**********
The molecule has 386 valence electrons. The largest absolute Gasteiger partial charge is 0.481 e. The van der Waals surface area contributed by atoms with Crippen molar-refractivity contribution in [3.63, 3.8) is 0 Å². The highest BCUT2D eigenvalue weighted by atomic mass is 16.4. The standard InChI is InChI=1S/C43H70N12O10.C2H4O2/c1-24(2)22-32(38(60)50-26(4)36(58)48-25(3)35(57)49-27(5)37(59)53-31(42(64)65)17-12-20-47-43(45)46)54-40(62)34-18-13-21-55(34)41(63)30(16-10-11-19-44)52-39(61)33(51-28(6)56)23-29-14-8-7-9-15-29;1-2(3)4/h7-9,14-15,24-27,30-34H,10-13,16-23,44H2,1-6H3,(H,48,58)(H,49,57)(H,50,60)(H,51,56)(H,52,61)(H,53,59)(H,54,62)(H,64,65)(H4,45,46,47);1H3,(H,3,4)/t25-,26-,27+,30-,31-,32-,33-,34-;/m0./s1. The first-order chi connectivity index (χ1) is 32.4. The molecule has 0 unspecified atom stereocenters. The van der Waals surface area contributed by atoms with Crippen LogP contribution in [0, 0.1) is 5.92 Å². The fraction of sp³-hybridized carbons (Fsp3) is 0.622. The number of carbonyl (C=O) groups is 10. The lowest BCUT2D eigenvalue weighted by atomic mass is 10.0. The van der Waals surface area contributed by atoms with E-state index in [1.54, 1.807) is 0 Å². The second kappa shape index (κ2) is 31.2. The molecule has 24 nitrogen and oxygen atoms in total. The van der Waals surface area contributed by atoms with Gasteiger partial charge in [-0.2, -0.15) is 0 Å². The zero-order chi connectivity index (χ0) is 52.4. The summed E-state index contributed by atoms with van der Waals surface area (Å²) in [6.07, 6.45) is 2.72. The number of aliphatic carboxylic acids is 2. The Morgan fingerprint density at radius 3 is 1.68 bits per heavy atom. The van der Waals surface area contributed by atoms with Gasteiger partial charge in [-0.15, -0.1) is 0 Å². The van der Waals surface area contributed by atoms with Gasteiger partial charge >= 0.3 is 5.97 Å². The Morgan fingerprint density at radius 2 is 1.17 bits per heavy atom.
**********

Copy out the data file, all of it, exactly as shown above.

The molecule has 386 valence electrons. The largest absolute Gasteiger partial charge is 0.481 e. The van der Waals surface area contributed by atoms with Crippen molar-refractivity contribution in [3.63, 3.8) is 0 Å². The highest BCUT2D eigenvalue weighted by atomic mass is 16.4. The standard InChI is InChI=1S/C43H70N12O10.C2H4O2/c1-24(2)22-32(38(60)50-26(4)36(58)48-25(3)35(57)49-27(5)37(59)53-31(42(64)65)17-12-20-47-43(45)46)54-40(62)34-18-13-21-55(34)41(63)30(16-10-11-19-44)52-39(61)33(51-28(6)56)23-29-14-8-7-9-15-29;1-2(3)4/h7-9,14-15,24-27,30-34H,10-13,16-23,44H2,1-6H3,(H,48,58)(H,49,57)(H,50,60)(H,51,56)(H,52,61)(H,53,59)(H,54,62)(H,64,65)(H4,45,46,47);1H3,(H,3,4)/t25-,26-,27+,30-,31-,32-,33-,34-;/m0./s1. The first-order chi connectivity index (χ1) is 32.4. The molecule has 0 unspecified atom stereocenters. The van der Waals surface area contributed by atoms with Crippen LogP contribution in [0, 0.1) is 5.92 Å². The fraction of sp³-hybridized carbons (Fsp3) is 0.622. The number of carbonyl (C=O) groups is 10. The lowest BCUT2D eigenvalue weighted by atomic mass is 10.0. The van der Waals surface area contributed by atoms with E-state index in [1.54, 1.807) is 0 Å². The second kappa shape index (κ2) is 31.2. The molecule has 24 nitrogen and oxygen atoms in total. The van der Waals surface area contributed by atoms with Gasteiger partial charge in [-0.2, -0.15) is 0 Å². The zero-order chi connectivity index (χ0) is 52.4. The summed E-state index contributed by atoms with van der Waals surface area (Å²) in [6.07, 6.45) is 2.72. The number of aliphatic carboxylic acids is 2. The Morgan fingerprint density at radius 3 is 1.68 bits per heavy atom. The van der Waals surface area contributed by atoms with Gasteiger partial charge in [-0.15, -0.1) is 0 Å². The van der Waals surface area contributed by atoms with Gasteiger partial charge >= 0.3 is 5.97 Å². The Morgan fingerprint density at radius 2 is 1.17 bits per heavy atom.